"it is high time that the Indian government and corporates learn something from their Japanese counterparts," says Ban Asbestos Network of India, a coalition of civil society groups. Japan announced on July 9, 2005, that it will totally ban asbestos use by 2008. The move followed data disclosure by many companies that revealed that many workers had died of asbestos-related illnesses in the country. By July 9, 2005, 20 Japanese manufactures had declared 277 occupational asbestos deaths. In response, Japan's minister for health, labour and welfare Hidehisa Otsuji announced that the partial ban imposed on asbestos use in 2004 will be replaced by a total ban within three years.
Although Japan has banned domestic use of asbestos in principle, it is allowed where no substitutes are available; currently, it is permitted in the manufacture of gaskets for machinery, insulating plates for switchboards, seals for chemical plants and industrial rope. However, the country's asbestos imports fell from the peak 350,000 tonnes in 1974 to 8,000 tonnes in 2004. The declining trend is likely to continue, as more industries develop substitutes.
Otsuji announced that the companies that are reporting asbestos-related deaths would be investigated and the government will ensure quick processing of industrial insurance claims. In addition, medical consultations at local health centres would be provided to the high-risk groups. The ministry will also instruct companies to conduct health checks on current and retired employees and take stringent measures to protect workers involved in demolishing buildings insulated with asbestos. The large volume of asbestos contained in buildings constructed in the 1960s is a major cause of concern. Many of these have to be renovated or demolished in the near future, raising the possibility of asbestos contamination. Meanwhile, the ministry has decided to convene an asbestos panel in 2006 to formulate plans to phase-in the asbestos ban.
However, many feel that the government can do more. "The Japanese government must also ensure that Japanese multinationals with overseas companies implement a ban on the use of asbestos in all their subsidiaries," suggests Laurie Kazan-Allen, head of the International Ban Asbestos Network, a London-based non-governmental organisation.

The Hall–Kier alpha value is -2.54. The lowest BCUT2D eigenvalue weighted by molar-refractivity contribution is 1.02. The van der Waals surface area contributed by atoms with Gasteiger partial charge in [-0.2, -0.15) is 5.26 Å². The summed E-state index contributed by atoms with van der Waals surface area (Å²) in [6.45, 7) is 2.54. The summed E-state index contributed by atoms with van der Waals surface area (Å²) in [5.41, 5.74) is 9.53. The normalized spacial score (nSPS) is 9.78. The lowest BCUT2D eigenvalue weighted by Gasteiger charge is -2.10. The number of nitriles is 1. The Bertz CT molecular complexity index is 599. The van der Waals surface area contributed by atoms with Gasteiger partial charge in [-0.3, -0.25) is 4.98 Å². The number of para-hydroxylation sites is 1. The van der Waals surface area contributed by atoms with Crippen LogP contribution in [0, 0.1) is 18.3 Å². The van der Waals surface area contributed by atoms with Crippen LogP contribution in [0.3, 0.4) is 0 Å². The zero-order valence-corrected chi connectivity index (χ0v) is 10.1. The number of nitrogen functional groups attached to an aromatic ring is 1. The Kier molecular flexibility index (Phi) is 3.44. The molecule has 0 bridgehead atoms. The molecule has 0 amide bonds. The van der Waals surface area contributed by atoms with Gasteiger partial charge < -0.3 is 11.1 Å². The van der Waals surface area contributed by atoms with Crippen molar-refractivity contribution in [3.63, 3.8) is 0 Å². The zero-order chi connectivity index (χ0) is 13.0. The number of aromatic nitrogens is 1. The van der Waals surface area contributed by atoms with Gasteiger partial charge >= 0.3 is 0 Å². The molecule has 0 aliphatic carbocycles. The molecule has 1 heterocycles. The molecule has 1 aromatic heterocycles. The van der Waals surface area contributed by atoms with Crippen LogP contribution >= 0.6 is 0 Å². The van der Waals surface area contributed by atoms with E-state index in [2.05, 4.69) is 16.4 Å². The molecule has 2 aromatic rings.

Many companies, including the Kubota Corporation and Nichias Corporation, announced in June 2005 that many former workers who handled asbestos have died from asbestos-related diseases like asbestosis and mesothelioma. Up to 80 deaths linked to asbestos have been reported in the shipbuilding industry; seven major companies disclosed data in this regard. Kawasaki Heavy Industries said 13 employees may have died after inhaling asbestos particles and five others are being treated for lung diseases such as pleurisy. In all cases of death, the cause was mesothelioma, a type of lung cancer. The Misawa Resort Corporation disclosed that 24 workers had died due to asbestos-linked illnesses. "I was in no doubt about the repercussions of decades of asbestos misuse in Japan. Over recent days we have been made aware of the tragic consequences...As the death-toll mounts daily, we can only grieve at the devastation caused by asbestos exposures," rues Kazan-Allen.
Panic has gripped people since the disclosure. Non-governmental organisations and asbestos victims' groups have been receiving numerous calls from people worried about asbestos being present in the buildings they live in. Even more concerned are those who live near manufacturing facilities using asbestos and demolition sites.